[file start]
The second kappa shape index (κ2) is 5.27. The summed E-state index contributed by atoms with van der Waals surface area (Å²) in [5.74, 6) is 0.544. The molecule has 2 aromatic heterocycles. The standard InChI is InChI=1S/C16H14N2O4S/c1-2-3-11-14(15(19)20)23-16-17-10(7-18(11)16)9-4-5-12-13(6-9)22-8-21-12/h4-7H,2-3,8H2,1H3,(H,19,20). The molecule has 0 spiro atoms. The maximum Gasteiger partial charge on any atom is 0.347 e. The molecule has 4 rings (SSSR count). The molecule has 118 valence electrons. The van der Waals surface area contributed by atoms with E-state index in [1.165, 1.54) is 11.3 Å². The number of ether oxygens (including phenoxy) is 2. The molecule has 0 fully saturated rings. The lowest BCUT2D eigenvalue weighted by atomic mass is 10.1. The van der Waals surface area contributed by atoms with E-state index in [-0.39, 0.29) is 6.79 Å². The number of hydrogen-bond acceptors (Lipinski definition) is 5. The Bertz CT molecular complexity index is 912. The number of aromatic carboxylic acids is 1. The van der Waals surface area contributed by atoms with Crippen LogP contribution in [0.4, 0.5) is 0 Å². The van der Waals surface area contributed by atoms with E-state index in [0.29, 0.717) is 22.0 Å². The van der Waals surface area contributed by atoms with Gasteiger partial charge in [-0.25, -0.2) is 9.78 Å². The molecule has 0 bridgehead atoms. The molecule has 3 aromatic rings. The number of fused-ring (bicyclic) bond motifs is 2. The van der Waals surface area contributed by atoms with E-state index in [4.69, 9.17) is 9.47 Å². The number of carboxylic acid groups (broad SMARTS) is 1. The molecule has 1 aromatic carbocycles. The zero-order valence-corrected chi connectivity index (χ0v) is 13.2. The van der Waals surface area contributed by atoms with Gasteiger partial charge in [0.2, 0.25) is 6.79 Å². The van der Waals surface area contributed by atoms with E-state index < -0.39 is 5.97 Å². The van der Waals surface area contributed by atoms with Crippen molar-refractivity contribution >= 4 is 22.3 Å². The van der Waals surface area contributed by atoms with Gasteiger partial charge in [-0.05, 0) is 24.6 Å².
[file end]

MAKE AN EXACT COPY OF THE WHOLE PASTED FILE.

The second kappa shape index (κ2) is 5.27. The summed E-state index contributed by atoms with van der Waals surface area (Å²) in [5.74, 6) is 0.544. The molecule has 2 aromatic heterocycles. The standard InChI is InChI=1S/C16H14N2O4S/c1-2-3-11-14(15(19)20)23-16-17-10(7-18(11)16)9-4-5-12-13(6-9)22-8-21-12/h4-7H,2-3,8H2,1H3,(H,19,20). The molecule has 0 spiro atoms. The maximum Gasteiger partial charge on any atom is 0.347 e. The molecule has 4 rings (SSSR count). The molecule has 118 valence electrons. The van der Waals surface area contributed by atoms with E-state index in [1.165, 1.54) is 11.3 Å². The number of ether oxygens (including phenoxy) is 2. The molecule has 0 fully saturated rings. The lowest BCUT2D eigenvalue weighted by atomic mass is 10.1. The van der Waals surface area contributed by atoms with E-state index in [-0.39, 0.29) is 6.79 Å². The number of hydrogen-bond acceptors (Lipinski definition) is 5. The Bertz CT molecular complexity index is 912. The number of aromatic carboxylic acids is 1. The van der Waals surface area contributed by atoms with Crippen LogP contribution in [0.4, 0.5) is 0 Å². The van der Waals surface area contributed by atoms with E-state index in [0.29, 0.717) is 22.0 Å². The van der Waals surface area contributed by atoms with Gasteiger partial charge in [-0.25, -0.2) is 9.78 Å². The molecule has 0 bridgehead atoms. The molecule has 3 aromatic rings. The number of fused-ring (bicyclic) bond motifs is 2. The van der Waals surface area contributed by atoms with E-state index in [4.69, 9.17) is 9.47 Å². The number of carboxylic acid groups (broad SMARTS) is 1. The molecule has 1 aromatic carbocycles. The zero-order valence-corrected chi connectivity index (χ0v) is 13.2. The van der Waals surface area contributed by atoms with Gasteiger partial charge in [0.2, 0.25) is 6.79 Å². The van der Waals surface area contributed by atoms with E-state index < -0.39 is 5.97 Å². The van der Waals surface area contributed by atoms with Crippen molar-refractivity contribution >= 4 is 22.3 Å². The van der Waals surface area contributed by atoms with Gasteiger partial charge in [-0.05, 0) is 24.6 Å².